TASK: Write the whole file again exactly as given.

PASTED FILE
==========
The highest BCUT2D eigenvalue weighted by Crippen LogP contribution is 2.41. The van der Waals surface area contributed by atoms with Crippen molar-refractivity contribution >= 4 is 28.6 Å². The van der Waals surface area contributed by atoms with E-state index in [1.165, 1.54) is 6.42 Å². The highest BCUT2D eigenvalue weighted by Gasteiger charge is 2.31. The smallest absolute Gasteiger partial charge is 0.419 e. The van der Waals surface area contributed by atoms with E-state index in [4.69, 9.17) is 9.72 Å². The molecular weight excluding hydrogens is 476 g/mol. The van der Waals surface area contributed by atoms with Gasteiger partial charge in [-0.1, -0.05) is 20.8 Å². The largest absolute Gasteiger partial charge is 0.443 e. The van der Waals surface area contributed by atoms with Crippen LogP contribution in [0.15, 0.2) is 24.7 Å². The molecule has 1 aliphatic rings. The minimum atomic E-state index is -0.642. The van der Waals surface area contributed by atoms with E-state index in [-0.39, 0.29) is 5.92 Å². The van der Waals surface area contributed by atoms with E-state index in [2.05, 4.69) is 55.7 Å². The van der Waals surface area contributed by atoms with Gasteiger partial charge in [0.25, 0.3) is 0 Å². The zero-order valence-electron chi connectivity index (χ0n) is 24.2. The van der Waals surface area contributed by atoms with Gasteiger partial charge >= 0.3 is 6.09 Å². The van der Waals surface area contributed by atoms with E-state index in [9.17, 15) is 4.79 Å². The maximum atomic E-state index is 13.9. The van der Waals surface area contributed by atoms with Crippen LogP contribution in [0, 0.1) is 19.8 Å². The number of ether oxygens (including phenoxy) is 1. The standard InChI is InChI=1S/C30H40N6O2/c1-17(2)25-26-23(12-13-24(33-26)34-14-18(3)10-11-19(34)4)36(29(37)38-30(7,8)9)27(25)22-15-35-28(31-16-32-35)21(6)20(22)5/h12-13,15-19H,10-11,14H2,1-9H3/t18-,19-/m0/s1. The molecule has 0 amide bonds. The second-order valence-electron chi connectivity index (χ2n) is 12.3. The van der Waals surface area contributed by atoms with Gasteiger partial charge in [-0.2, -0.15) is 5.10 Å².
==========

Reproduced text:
The highest BCUT2D eigenvalue weighted by Crippen LogP contribution is 2.41. The van der Waals surface area contributed by atoms with Crippen molar-refractivity contribution >= 4 is 28.6 Å². The van der Waals surface area contributed by atoms with E-state index in [1.165, 1.54) is 6.42 Å². The highest BCUT2D eigenvalue weighted by Gasteiger charge is 2.31. The smallest absolute Gasteiger partial charge is 0.419 e. The van der Waals surface area contributed by atoms with E-state index in [4.69, 9.17) is 9.72 Å². The molecular weight excluding hydrogens is 476 g/mol. The van der Waals surface area contributed by atoms with Gasteiger partial charge in [-0.1, -0.05) is 20.8 Å². The largest absolute Gasteiger partial charge is 0.443 e. The van der Waals surface area contributed by atoms with Crippen LogP contribution in [0.15, 0.2) is 24.7 Å². The molecule has 1 aliphatic rings. The minimum atomic E-state index is -0.642. The van der Waals surface area contributed by atoms with E-state index in [-0.39, 0.29) is 5.92 Å². The van der Waals surface area contributed by atoms with E-state index in [2.05, 4.69) is 55.7 Å². The van der Waals surface area contributed by atoms with Gasteiger partial charge in [0.25, 0.3) is 0 Å². The zero-order valence-electron chi connectivity index (χ0n) is 24.2. The van der Waals surface area contributed by atoms with Gasteiger partial charge >= 0.3 is 6.09 Å². The van der Waals surface area contributed by atoms with E-state index in [9.17, 15) is 4.79 Å². The maximum atomic E-state index is 13.9. The van der Waals surface area contributed by atoms with Crippen LogP contribution in [0, 0.1) is 19.8 Å². The number of ether oxygens (including phenoxy) is 1. The standard InChI is InChI=1S/C30H40N6O2/c1-17(2)25-26-23(12-13-24(33-26)34-14-18(3)10-11-19(34)4)36(29(37)38-30(7,8)9)27(25)22-15-35-28(31-16-32-35)21(6)20(22)5/h12-13,15-19H,10-11,14H2,1-9H3/t18-,19-/m0/s1. The molecule has 0 amide bonds. The second-order valence-electron chi connectivity index (χ2n) is 12.3. The van der Waals surface area contributed by atoms with Gasteiger partial charge in [-0.2, -0.15) is 5.10 Å².